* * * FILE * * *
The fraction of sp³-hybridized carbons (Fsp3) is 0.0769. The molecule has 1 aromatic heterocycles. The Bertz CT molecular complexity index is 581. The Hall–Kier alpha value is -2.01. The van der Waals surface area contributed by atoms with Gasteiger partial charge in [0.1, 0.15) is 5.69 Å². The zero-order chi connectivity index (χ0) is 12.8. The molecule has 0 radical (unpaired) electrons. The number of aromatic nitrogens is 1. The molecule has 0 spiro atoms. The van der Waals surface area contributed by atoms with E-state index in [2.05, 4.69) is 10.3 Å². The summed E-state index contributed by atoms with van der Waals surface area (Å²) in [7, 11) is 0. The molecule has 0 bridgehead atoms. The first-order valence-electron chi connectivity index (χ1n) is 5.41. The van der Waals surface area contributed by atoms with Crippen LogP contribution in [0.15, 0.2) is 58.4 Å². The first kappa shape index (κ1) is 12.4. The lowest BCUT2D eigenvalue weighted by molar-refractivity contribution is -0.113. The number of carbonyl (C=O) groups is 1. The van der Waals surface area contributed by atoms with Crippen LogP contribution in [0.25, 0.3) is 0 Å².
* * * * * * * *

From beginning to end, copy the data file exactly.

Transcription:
The fraction of sp³-hybridized carbons (Fsp3) is 0.0769. The molecule has 1 aromatic heterocycles. The Bertz CT molecular complexity index is 581. The Hall–Kier alpha value is -2.01. The van der Waals surface area contributed by atoms with Gasteiger partial charge in [0.1, 0.15) is 5.69 Å². The zero-order chi connectivity index (χ0) is 12.8. The molecule has 0 radical (unpaired) electrons. The number of aromatic nitrogens is 1. The molecule has 0 spiro atoms. The van der Waals surface area contributed by atoms with E-state index in [2.05, 4.69) is 10.3 Å². The summed E-state index contributed by atoms with van der Waals surface area (Å²) in [7, 11) is 0. The molecule has 0 bridgehead atoms. The first-order valence-electron chi connectivity index (χ1n) is 5.41. The van der Waals surface area contributed by atoms with Crippen LogP contribution in [0.15, 0.2) is 58.4 Å². The first kappa shape index (κ1) is 12.4. The lowest BCUT2D eigenvalue weighted by molar-refractivity contribution is -0.113. The number of carbonyl (C=O) groups is 1. The van der Waals surface area contributed by atoms with Crippen LogP contribution in [0.25, 0.3) is 0 Å².